Trans Pre-teen Jazz Chats with Barbara Walters, is Possibly the Next Dalai Lama

Inspirational Jazz

Jazz chats with Barbara Walters

We’ve been waiting for this groundbreaking interview and it is finally here.

And one word that consistently came up inĀ Barbara Walters interview with 11-year-old male-to-female trans girl Jazz was “special.”

Her family calls her that, and she likes to call herself that. And in her case, it isn’t egotistical. Jazz really is special. Like, zen-like special.

At an age when some of us were unable to string sentences together more complicated than “Is there no more Waffle Crisp left?” Jazz is verbalizing the most basic and pressing issues facing trans men and women in America.

In fact, she was able to do so, maybe in a more basic way, when she last spoke to Barbara Walters at age six and said simply, “I have a girl brain and a boy body.”

We repeat, Jazz was six when she said that.

And at 7, she made a remarkably direct, eloquent Youtube video describing what it’s like to be trans.

And with the help of her unbelievably supportive and understanding mother and father and a troupe of siblings always ready to defend her honor, she has matured into a young lady who deals head-on with understandable anxieties regarding her trans-ness.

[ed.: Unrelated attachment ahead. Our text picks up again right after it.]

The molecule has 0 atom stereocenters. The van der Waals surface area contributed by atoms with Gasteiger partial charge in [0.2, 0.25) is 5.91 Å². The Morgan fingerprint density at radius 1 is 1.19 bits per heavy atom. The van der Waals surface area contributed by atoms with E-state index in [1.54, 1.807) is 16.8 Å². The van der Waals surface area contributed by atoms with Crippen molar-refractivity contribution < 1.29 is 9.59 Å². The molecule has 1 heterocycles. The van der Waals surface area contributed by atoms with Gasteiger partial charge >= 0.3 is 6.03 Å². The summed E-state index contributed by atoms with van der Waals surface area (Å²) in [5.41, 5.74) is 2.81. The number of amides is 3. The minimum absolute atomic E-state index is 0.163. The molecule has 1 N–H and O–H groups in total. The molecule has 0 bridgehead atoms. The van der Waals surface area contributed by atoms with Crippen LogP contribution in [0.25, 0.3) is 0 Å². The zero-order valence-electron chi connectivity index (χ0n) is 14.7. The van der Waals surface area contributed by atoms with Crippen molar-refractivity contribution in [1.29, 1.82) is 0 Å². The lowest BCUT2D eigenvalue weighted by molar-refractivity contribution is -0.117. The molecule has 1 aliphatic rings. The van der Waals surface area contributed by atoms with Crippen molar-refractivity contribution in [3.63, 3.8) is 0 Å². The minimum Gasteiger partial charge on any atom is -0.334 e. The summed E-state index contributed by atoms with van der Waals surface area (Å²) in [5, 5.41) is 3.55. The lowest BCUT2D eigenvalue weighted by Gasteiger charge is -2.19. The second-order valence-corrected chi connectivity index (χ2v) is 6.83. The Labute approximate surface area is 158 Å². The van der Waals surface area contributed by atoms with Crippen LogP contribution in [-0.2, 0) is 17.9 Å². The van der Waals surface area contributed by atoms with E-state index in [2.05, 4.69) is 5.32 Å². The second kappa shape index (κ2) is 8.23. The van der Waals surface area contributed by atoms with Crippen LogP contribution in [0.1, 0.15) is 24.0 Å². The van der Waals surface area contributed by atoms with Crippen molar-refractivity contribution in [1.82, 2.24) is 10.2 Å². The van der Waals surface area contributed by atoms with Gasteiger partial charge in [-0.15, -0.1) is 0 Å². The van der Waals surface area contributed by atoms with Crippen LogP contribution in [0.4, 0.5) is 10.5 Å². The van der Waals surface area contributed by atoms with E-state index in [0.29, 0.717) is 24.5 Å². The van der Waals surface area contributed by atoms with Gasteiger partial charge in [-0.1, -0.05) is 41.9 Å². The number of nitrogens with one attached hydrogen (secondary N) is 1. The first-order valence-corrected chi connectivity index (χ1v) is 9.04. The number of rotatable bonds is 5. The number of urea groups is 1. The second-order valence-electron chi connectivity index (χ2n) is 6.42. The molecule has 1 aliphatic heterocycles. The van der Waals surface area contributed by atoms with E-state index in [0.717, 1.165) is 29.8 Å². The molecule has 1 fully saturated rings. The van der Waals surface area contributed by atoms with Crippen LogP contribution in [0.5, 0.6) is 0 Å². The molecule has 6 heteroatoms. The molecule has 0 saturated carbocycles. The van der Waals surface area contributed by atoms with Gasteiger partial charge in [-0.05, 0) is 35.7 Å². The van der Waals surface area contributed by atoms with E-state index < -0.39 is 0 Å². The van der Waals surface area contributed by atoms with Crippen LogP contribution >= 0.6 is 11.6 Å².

She fears, she says, going through puberty as a boy and getting “hair all over my body.” But not surprisingly from the girl born as a born who began identifying as trans at age 5, Jazz is already on hormone blockers to prevent boy puberty. And the Jazz and her parents will soon be making the decision about when or whether to start estrogen therapy. Any surgical interventions are barely on the horizon right now, though, so Jazz continues to be anatomically male.

But with the ABC cameras watching, Jazz fearlessly texts with a classmate, a boy, she has a crush on and tells him directly that she has a penis. And to her joy, he responds that he accepts her as she is.

Maybe most remarkably, is Jazz’s ability to transcend the thorn in the side of trans advocates, the widespread and controversial idea that she suffers from a dysphoria or disorder.

She believes, instead, that she is just “special.”

“Because,” she says, as matter-of-factly as someone describing their love of a certain color or type of music, “that’s what I think being transgender is.”